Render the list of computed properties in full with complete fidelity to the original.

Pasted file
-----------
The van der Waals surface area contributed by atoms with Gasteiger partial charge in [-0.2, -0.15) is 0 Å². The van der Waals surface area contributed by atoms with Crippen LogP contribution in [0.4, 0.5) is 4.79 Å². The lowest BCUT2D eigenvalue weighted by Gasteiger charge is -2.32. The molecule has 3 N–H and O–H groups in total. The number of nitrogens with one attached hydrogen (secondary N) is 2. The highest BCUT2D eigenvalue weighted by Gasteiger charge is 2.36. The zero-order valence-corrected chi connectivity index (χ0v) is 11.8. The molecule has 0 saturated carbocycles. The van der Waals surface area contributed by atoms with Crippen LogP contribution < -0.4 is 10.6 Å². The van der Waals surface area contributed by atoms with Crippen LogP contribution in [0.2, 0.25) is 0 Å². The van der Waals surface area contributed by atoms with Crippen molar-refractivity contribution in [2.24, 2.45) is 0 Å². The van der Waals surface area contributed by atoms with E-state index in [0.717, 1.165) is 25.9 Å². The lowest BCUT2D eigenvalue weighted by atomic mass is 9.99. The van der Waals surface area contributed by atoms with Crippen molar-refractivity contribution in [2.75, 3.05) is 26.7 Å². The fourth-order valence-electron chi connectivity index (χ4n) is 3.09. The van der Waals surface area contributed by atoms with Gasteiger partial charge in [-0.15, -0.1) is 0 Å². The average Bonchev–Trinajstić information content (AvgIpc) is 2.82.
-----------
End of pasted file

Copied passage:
The van der Waals surface area contributed by atoms with Gasteiger partial charge in [-0.2, -0.15) is 0 Å². The van der Waals surface area contributed by atoms with Crippen LogP contribution in [0.4, 0.5) is 4.79 Å². The lowest BCUT2D eigenvalue weighted by Gasteiger charge is -2.32. The molecule has 3 N–H and O–H groups in total. The number of nitrogens with one attached hydrogen (secondary N) is 2. The highest BCUT2D eigenvalue weighted by Gasteiger charge is 2.36. The zero-order valence-corrected chi connectivity index (χ0v) is 11.8. The molecule has 0 saturated carbocycles. The van der Waals surface area contributed by atoms with Crippen LogP contribution < -0.4 is 10.6 Å². The van der Waals surface area contributed by atoms with Crippen LogP contribution in [0.2, 0.25) is 0 Å². The van der Waals surface area contributed by atoms with Crippen molar-refractivity contribution in [2.24, 2.45) is 0 Å². The van der Waals surface area contributed by atoms with E-state index in [0.717, 1.165) is 25.9 Å². The lowest BCUT2D eigenvalue weighted by atomic mass is 9.99. The van der Waals surface area contributed by atoms with Crippen molar-refractivity contribution in [2.75, 3.05) is 26.7 Å². The fourth-order valence-electron chi connectivity index (χ4n) is 3.09. The van der Waals surface area contributed by atoms with Gasteiger partial charge in [-0.15, -0.1) is 0 Å². The average Bonchev–Trinajstić information content (AvgIpc) is 2.82.